Technology has yet to offer a zero-emission fleet vehicle to completely eliminate greenhouse gas (GHG) emissions. However,  by analyzing annual GHG output and purchasing carbon offsets equivalent to these emissions, corporate fleets can neutralize their pollution.

When a company purchases 10 tons of carbon offsets, the seller of those offsets guarantees elimination of 10 tons of global-warming pollution. Companies can help "neutralize" their pollution  by investing in offset sellers who reduce pollution in the company's name.

Two years ago, Birmingham, Ala.-based Infinity Insurance Company made such an investment. The company takes measures to reduce GHG emissions, but also purchased GHG offsets from a dairy farm in Chino, Calif., to reduce methane emissions, compensating for the remaining output, thus making its entire 400-plus vehicle fleet climate neutral.
"As a company, we recognize and acknowledge our part in global warming and have taken the initiative and responsibility to do something about it by offsetting our fleet's GHG emissions ton for ton," said Chuck Kukal, supervisor of Infinity's fleet administration.

Going Climate Neutral

Infinity began its climate-neutral effort by involving individuals at all organizational levels, from top executives down. By determining its annual projected metric tons of fleet GHG emissions, the company purchased equal offsets. With the help of the Environmental Defense Fund and, Infinity researched and selected an offset investment in California and Alabama.

"We looked for a project with a verifiable, positive impact on our environment by actually taking GHG emissions and converting it into usable energy," Kukal said. After two years of purchasing offsets, Infinity continues this practice.

Infinity also reduced its own emissions to reach the targeted climate-neutral goal. The company purchased more fuel-efficient fleet vehicles and implemented driving practices to reduce emissions and increase fuel economy.

Switching from the six-cylinder Jeep Liberty to the four-cylinder Jeep Compass, Infinity's fleet mpg went from 16 in the Liberty to a fleet average of 22.9 with the Compass. Infinity further increased its average mpg and reduced GHG emissions by implementing a driver training program focusing on changing drivers' habits and attitudes concerning speeding, idling, fast starts, and hard breaking.

Infinity provides vehicles to its adjusters, business development/marketing employees, and special investigative units, a move that has helped the company accomplish its goals and further spread the message of operating a carbon-neutral fleet.

"Our drivers are aware of our corporate green initiative and green fleet objectives as stated in our Fleet Operations Handbook. They reflect and accomplish these goals as they drive in an alert, safe, and courteous manner, and implement good driving habits that reflect our green objectives," Kukal said.

To further promote Infinity's carbon-neutral message, company Jeep Compass vehicles display a "Climate Neutral" sticker on the rear hatch door.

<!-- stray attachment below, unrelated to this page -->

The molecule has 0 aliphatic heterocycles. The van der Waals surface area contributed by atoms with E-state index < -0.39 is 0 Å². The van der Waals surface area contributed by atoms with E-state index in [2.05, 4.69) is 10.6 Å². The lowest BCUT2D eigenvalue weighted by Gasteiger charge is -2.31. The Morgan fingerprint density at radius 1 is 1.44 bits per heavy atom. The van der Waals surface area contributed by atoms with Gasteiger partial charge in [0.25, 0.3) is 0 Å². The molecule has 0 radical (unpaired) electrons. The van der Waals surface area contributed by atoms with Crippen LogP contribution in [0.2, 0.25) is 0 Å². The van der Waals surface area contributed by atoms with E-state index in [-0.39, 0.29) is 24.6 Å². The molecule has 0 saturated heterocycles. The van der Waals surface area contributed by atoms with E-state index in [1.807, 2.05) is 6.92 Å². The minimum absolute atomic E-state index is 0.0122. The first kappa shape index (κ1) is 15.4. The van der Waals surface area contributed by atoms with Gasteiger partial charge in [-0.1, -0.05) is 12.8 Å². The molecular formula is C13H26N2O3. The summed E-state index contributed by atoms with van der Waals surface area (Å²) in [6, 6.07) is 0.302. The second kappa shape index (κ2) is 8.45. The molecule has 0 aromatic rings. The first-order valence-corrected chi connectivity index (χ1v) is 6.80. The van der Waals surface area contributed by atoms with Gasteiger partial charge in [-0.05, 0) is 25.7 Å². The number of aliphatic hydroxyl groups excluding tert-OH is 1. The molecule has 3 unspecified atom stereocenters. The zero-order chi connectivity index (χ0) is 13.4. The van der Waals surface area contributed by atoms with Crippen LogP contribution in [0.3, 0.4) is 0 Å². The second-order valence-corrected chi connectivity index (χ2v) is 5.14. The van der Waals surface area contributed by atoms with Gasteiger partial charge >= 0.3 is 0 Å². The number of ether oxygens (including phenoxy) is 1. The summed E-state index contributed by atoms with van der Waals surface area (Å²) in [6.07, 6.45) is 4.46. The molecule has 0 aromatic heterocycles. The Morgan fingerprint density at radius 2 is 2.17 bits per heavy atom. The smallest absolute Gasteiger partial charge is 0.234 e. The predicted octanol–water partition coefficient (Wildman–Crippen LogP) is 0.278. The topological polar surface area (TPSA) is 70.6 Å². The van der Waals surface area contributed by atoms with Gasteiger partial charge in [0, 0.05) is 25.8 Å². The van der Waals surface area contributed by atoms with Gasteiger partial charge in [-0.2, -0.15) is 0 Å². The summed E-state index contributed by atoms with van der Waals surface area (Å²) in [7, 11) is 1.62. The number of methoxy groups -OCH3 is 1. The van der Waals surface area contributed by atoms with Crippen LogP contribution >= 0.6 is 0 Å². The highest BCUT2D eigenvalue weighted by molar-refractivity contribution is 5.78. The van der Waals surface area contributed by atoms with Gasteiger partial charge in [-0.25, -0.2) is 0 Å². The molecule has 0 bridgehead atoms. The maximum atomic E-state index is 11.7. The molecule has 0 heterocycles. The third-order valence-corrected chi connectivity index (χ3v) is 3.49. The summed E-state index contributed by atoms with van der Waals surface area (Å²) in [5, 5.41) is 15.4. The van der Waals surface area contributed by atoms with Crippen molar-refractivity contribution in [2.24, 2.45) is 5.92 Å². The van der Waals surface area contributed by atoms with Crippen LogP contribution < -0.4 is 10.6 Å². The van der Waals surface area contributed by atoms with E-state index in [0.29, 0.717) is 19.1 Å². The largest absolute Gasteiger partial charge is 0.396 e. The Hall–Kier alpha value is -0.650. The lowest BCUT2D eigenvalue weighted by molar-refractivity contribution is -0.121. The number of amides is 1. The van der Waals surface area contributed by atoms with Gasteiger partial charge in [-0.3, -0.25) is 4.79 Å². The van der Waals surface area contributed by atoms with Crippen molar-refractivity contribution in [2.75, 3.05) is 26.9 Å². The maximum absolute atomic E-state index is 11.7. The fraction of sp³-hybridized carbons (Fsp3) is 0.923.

Better-Than-Neutral Goals Achieved

Upon launching its climate-neutral efforts, Infinity's original goal was to reduce annual fleet operating costs by 10 percent, improve fuel economy by 25 percent, and reduce GHG emissions by 16 percent. Two years after pairing carbon offsets with in-house green practices to become climate neutral, Infinity has met these goals, in addition to achieving other measurable results.

Kukal has witnessed an overall reduction in fuel consumption and an increase in mpg. "We also see an expansion in our company's overall green initiative with recycling and by the initiation of car- and van-pooling program by our employees."

While realistic about its emissions, the company is proud of its accomplishments and has enjoyed some secondary benefits for its efforts.
"Although our fleet still produces GHG emissions, by our conscious efforts, we have taken steps to clean up what we can and offset what we can't," Kukal said. "We have seen maintenance and fuel costs reduced by this awareness. We have also seen a change in our attitudes toward reclaiming and recycling on personal and individual levels."

These measures have produced 2009 operating cost savings of $42,400 in January, $36,215 in February, and $41,582 in March.


Doing the Right Thing Pays Off

Infinity's success has hinged on taking measures with a verifiable cost savings as well as helping the environment. Kukal says in regards to "going green," focusing on doing the right thing - rather than the politically correct thing - is the key to success.

After two years of successfully operating a carbon-neutral fleet, Infinity continues to seek additional ways to green its fleet. As part of the overall green initiative, the company is currently evaluating its national recycling program and assessing the carbon footprint of facilities nationwide.

Kukal says Infinity continues to look for more fuel-efficient vehicles and hopes vehicles that use of zero fossil fuel will one day be an option for corporations and their fleet operations to further save costs and protect the environment. While Kukal remains optimistic for more improvements in the future and realistic about the present, he hasn't lost focus on the positive work Infinity has done.

"Questions and debate still arise about the validity of some global warming statistics, but the fact remains that the more vehicles on the road, the more the atmosphere is being polluted," he said. "It really does make a difference when a conscious effort is made to reduce and even try to eliminate what we can by offsets." 

About the author
Shelley Mika

Shelley Mika

Freelance Writer

Shelley Mika is a freelance writer for Bobit Business Media. She writes regularly for Government Fleet and Work Truck magazines.

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